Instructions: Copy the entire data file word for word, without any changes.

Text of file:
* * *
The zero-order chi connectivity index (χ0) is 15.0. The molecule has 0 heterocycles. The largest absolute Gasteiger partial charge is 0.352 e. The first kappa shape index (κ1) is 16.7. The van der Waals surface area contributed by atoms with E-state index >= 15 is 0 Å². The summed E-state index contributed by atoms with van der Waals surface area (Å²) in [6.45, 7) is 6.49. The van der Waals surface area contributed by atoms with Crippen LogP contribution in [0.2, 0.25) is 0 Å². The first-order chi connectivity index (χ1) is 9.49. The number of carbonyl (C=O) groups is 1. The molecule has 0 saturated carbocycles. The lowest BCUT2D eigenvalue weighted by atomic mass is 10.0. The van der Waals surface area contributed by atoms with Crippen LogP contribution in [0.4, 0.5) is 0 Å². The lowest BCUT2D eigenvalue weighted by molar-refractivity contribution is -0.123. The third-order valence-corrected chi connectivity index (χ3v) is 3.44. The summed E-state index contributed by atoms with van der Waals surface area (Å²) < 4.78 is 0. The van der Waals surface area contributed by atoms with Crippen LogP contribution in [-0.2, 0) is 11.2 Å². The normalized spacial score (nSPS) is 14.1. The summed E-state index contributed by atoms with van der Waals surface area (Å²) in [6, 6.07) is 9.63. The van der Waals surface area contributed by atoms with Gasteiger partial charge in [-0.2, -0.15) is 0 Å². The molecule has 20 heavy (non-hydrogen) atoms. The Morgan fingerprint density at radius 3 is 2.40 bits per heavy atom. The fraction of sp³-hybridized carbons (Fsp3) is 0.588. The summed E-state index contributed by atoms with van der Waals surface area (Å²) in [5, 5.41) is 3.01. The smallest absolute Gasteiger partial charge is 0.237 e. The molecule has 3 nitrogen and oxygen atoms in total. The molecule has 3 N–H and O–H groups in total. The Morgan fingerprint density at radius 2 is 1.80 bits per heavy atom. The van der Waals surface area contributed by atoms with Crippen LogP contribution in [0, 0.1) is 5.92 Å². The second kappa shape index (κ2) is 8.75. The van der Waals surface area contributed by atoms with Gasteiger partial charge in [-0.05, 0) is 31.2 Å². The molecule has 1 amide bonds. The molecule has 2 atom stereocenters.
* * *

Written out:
The zero-order chi connectivity index (χ0) is 15.0. The molecule has 0 heterocycles. The largest absolute Gasteiger partial charge is 0.352 e. The first kappa shape index (κ1) is 16.7. The van der Waals surface area contributed by atoms with E-state index >= 15 is 0 Å². The summed E-state index contributed by atoms with van der Waals surface area (Å²) in [6.45, 7) is 6.49. The van der Waals surface area contributed by atoms with Crippen LogP contribution in [0.2, 0.25) is 0 Å². The first-order chi connectivity index (χ1) is 9.49. The number of carbonyl (C=O) groups is 1. The molecule has 0 saturated carbocycles. The lowest BCUT2D eigenvalue weighted by atomic mass is 10.0. The van der Waals surface area contributed by atoms with Crippen LogP contribution in [0.4, 0.5) is 0 Å². The lowest BCUT2D eigenvalue weighted by molar-refractivity contribution is -0.123. The third-order valence-corrected chi connectivity index (χ3v) is 3.44. The summed E-state index contributed by atoms with van der Waals surface area (Å²) < 4.78 is 0. The van der Waals surface area contributed by atoms with Crippen LogP contribution in [-0.2, 0) is 11.2 Å². The normalized spacial score (nSPS) is 14.1. The summed E-state index contributed by atoms with van der Waals surface area (Å²) in [6, 6.07) is 9.63. The van der Waals surface area contributed by atoms with Gasteiger partial charge in [-0.2, -0.15) is 0 Å². The molecule has 20 heavy (non-hydrogen) atoms. The Morgan fingerprint density at radius 3 is 2.40 bits per heavy atom. The fraction of sp³-hybridized carbons (Fsp3) is 0.588. The summed E-state index contributed by atoms with van der Waals surface area (Å²) in [5, 5.41) is 3.01. The smallest absolute Gasteiger partial charge is 0.237 e. The molecule has 3 nitrogen and oxygen atoms in total. The molecule has 3 N–H and O–H groups in total. The Morgan fingerprint density at radius 2 is 1.80 bits per heavy atom. The van der Waals surface area contributed by atoms with Crippen LogP contribution in [0, 0.1) is 5.92 Å². The second kappa shape index (κ2) is 8.75. The van der Waals surface area contributed by atoms with Gasteiger partial charge in [-0.05, 0) is 31.2 Å². The molecule has 1 amide bonds. The molecule has 2 atom stereocenters.